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I think 80 bits is just a reference to the general lower limit of what's considered computationally infeasible to brute force. From wiki: In 2002, distributed.net cracked a 64-bit key in 4 years, 9 months, and 23 days. As of October 12, 2011, distributed.net estimates that cracking a 72-bit key using current hardware will take about 45,579 days ...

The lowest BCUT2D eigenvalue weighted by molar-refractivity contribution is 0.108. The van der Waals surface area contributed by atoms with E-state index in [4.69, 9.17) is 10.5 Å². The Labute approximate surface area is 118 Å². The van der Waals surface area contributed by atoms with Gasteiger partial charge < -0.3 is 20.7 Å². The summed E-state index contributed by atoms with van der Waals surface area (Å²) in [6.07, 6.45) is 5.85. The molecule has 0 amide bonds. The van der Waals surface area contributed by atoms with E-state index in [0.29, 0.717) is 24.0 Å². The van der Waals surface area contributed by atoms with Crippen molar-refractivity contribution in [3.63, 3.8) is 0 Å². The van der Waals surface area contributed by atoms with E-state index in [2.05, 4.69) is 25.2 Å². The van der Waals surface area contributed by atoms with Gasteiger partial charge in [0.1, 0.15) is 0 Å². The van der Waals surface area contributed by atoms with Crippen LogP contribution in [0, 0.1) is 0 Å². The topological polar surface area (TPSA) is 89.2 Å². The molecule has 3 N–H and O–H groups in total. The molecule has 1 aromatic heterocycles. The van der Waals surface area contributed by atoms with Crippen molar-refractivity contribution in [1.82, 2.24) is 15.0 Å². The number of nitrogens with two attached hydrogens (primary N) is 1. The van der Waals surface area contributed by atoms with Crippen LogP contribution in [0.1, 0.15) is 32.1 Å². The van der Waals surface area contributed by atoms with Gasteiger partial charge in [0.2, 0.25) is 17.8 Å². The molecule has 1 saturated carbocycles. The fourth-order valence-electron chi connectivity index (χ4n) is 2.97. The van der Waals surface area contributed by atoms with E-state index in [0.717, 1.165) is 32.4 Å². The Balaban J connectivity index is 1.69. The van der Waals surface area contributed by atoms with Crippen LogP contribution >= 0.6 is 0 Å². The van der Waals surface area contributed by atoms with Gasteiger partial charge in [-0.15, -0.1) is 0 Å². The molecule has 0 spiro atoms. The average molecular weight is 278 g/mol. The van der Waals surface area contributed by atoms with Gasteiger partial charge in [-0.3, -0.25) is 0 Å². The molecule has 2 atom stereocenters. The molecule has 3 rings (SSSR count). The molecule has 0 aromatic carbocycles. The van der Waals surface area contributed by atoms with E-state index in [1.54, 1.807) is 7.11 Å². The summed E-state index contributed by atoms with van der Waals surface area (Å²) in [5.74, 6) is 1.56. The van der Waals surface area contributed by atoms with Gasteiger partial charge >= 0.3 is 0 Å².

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Knowing the timestamp would help an attacker only if it affects any of the other token parts. If your IV is dependent on the timestamp, then you've failed already. Getting the entropy of the IV from something that is not dependent of the time it was created is the best way to solve this. On a higher level knowing the creation time of a token could help the ...



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